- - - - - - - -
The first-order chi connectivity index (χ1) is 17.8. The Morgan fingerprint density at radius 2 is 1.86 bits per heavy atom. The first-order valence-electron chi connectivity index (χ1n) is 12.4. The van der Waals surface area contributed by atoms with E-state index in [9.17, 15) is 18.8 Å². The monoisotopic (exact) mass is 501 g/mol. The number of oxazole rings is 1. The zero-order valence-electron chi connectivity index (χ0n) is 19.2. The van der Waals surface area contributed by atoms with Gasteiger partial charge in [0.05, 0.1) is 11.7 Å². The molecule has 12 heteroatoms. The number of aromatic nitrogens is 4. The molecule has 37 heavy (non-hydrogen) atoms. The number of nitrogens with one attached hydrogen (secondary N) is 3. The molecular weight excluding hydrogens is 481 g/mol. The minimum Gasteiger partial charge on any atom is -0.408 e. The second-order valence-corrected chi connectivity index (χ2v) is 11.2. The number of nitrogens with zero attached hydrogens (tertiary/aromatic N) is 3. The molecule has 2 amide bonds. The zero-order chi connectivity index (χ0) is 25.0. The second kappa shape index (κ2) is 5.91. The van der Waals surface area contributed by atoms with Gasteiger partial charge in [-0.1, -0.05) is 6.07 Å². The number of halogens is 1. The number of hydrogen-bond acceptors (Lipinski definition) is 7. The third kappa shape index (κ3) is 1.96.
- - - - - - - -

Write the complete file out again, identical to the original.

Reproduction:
The first-order chi connectivity index (χ1) is 17.8. The Morgan fingerprint density at radius 2 is 1.86 bits per heavy atom. The first-order valence-electron chi connectivity index (χ1n) is 12.4. The van der Waals surface area contributed by atoms with E-state index in [9.17, 15) is 18.8 Å². The monoisotopic (exact) mass is 501 g/mol. The number of oxazole rings is 1. The zero-order valence-electron chi connectivity index (χ0n) is 19.2. The van der Waals surface area contributed by atoms with Gasteiger partial charge in [0.05, 0.1) is 11.7 Å². The molecule has 12 heteroatoms. The number of aromatic nitrogens is 4. The molecule has 37 heavy (non-hydrogen) atoms. The number of nitrogens with one attached hydrogen (secondary N) is 3. The molecular weight excluding hydrogens is 481 g/mol. The minimum Gasteiger partial charge on any atom is -0.408 e. The second-order valence-corrected chi connectivity index (χ2v) is 11.2. The number of nitrogens with zero attached hydrogens (tertiary/aromatic N) is 3. The molecule has 2 amide bonds. The zero-order chi connectivity index (χ0) is 25.0. The second kappa shape index (κ2) is 5.91. The van der Waals surface area contributed by atoms with Gasteiger partial charge in [-0.1, -0.05) is 6.07 Å². The number of halogens is 1. The number of hydrogen-bond acceptors (Lipinski definition) is 7. The third kappa shape index (κ3) is 1.96.